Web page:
On Monday, I finally achieved my second-time-in-Israel goal. That is, I made the trip to Hezekiah’s Tunnel.
Now, I’ve already mentioned the backstory…so I’ll make it quick. This tunnel was built in the time of Hezekiah…around 700 BCE. He knew the Assyrians would attack soon and didn’t want them to know of their water supply, so he built a long tunnel underneath the city to allow the water flow from the Gihon Spring to the Siloam Pool…all the way across the city.
Diggers dug from each side and met in the middle (which we know to this day because of an inscription that was found in the middle.So basically, this is an underground tunnel that is filled with water. Cold water. Very very cold water. It was truly a blast. I took Daria (my passport twin) and we hiked the underground tunnel together while it drizzled in Jerusalem.At the deepest point, the water comes up to mid-thigh…but throughout most of the tunnel it only reaches to mid-calf.About two minutes in, Daria mentioned to me that she was a tad claustrophobic. Keeping this in mind, I didn’t stop to take many pictures…but here are the ones of us in the tunnel.The walls are, in fact, extremely narrow. I truly cannot imagine digging in these conditions.
The walls (and ground) were entirely smooth except for one or two parts where the diggers might have started going the wrong way. This was simply a chunk of the wall that was missing…so Daria was inspired.When we got to the end of the tunnel, we both felt very accomplished. Her more-so, for going through the tunnel despite her fear. I am quite proud!Having Daria here was quite fun (though it rained the entire time…). My friend Rob actually found a good quote about the weather currently in Israel. I shall share!
“Winter is a season–a real season–in Israel, a state that has almost no seasons. We have summer, ultra-summer, almost-summer, and summer-in-principle-but-with-haze. And then, after a sweaty eternity, when we are certain that this time around it won’t be coming (maybe the bodies that boycott Israel convinced it to stay away), winter lands here for its annual performance, with all of us getting first row tickets.”
So after the tunnel, we were heading back (in the rain) to the Light Rail when we ran into Dan and Mike (another guy from her trip). We ended up at the Shuk eating cheap spaghetti and grabbing food before heading back to the Kfar. We made spaghetti, watched National Treasure and The A-Team (she hadn’t seen either), and all-in-all had a light evening.
Spaghetti and National Treasure is a tradition for me if the weather is a certain way. When it’s rainy and bleh outside…not pouring…just bleh, pajama’s, fuzzy socks, spaghetti, and National Treasure. It’s the way to go. Best way to do it. Promise.
Tuesday morning Daria and I reached the parting of the ways. She went to the Central Bus Station and I went on a field trip with my archaeology class.
The first stop was the Israel Museum which houses the Dead Sea Scrolls…but that’s not what we were there for this time. (Next time…)
Actually, this particular visit was in order to see the Second Temple Model.It’s actually much larger than I initially thought. I wish I had gotten a picture next to it for perspective. =\ Maybe next time. Either way…what you’re looking at right now is Jerusalem around the time of the Second Temple Period (with King Herod for those who are slightly confused. Did that even help? Nevermind. >_>).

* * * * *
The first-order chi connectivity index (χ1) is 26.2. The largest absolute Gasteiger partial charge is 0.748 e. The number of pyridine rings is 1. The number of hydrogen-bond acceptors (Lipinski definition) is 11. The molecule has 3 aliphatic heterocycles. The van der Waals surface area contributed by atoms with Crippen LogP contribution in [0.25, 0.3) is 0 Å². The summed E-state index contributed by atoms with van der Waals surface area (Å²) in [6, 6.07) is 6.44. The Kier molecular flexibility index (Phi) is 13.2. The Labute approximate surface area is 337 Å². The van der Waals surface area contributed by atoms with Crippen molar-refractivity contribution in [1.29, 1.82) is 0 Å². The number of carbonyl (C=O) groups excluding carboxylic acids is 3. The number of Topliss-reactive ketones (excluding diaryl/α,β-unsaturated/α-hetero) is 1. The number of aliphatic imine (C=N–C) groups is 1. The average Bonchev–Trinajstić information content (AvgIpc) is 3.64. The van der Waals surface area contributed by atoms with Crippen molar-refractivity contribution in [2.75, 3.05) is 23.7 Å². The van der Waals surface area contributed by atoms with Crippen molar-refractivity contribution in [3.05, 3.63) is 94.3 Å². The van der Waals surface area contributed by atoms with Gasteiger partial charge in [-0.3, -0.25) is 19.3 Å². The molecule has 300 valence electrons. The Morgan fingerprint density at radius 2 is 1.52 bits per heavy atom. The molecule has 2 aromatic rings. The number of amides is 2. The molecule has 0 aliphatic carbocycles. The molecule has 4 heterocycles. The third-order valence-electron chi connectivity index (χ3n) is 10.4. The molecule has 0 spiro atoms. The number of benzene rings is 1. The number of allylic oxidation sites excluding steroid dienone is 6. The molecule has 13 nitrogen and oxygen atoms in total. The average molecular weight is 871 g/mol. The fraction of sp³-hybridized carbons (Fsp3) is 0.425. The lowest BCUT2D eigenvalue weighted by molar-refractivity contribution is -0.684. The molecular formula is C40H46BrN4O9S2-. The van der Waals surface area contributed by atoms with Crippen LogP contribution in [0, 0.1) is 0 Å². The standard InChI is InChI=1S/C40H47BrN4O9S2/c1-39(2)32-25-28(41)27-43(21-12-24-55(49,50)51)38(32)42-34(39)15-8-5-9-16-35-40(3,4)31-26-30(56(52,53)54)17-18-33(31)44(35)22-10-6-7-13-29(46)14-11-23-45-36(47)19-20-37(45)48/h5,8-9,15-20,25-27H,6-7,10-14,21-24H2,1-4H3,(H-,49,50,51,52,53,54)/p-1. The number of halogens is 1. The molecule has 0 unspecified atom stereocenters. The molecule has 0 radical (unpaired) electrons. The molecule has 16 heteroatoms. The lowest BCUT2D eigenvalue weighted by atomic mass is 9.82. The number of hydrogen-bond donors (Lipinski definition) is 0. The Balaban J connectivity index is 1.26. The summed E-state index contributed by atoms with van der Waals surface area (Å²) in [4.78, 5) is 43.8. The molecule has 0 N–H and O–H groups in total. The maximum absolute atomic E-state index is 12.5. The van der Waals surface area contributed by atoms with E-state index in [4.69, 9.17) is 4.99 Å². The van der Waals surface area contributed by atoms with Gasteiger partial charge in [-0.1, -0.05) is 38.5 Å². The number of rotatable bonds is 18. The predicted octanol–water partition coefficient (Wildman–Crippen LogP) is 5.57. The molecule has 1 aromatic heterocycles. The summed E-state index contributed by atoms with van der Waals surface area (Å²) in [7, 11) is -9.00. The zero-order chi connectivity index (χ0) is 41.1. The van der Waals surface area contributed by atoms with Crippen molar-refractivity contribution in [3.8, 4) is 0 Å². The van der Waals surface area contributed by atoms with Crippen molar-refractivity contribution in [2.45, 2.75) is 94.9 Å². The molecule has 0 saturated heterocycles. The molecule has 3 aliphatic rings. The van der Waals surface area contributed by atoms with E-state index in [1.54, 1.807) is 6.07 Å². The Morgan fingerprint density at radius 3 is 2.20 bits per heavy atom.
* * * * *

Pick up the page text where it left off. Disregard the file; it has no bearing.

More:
What is now the Modern Day Old City is actually much smaller and this model actually includes the City of David within it.Here is the temple that Herod built for the Jews. What is left of the outer wall on the left side is the “Western Wall” or the “Wailing Wall” that is a holy spot for the Jews. The gate that is shown here has been closed up but it was called Mercy Gate. Where the group is standing on the other side of the model is actually where Jaffa Gate is (for those of you who have been to Jerusalem before…).
And here’s a random picture of Indiana Ho (also known as Daniel Ho).From the Israel Museum the group headed to the Kidron Valley (which, if you remember correctly, is one of the valleys surrounding the Old City/City of David). Within this valley resides some of the most holy churches in Christianity.The Church of All Nations is the supposed location where Jesus was praying before being arrested. The depiction on the top is of Jesus mediating between God and Man.
A little further in we spotted the Tomb of Zechariah (carved entirely from the rock behind it):The Tomb of Avshalom (thought to be the burial place of King David’s son Avshalom though it’s proven to be historically impossible due to advanced architecture. Avshalom died around 1000 BCE, the tombs style is that of 70 CE.): And the Tomb of Bnei Hezir:
This tomb has many burial caves within. We actually got to go in and poke around…respectfully of course!It was utterly fascinating…and totally cold. We ran out of time to really scope it out, but our professor did tell us that we could come back and get the keys on our own time if we wanted to check it out more.
Why thank you! I just might!
Wednesday was a lazy day.
As was today.
Don’t judge me. >_> I’ll work on my paper tomorrow….maybe.
Trying to plan a movie outing this weekend….finally.
Until next time,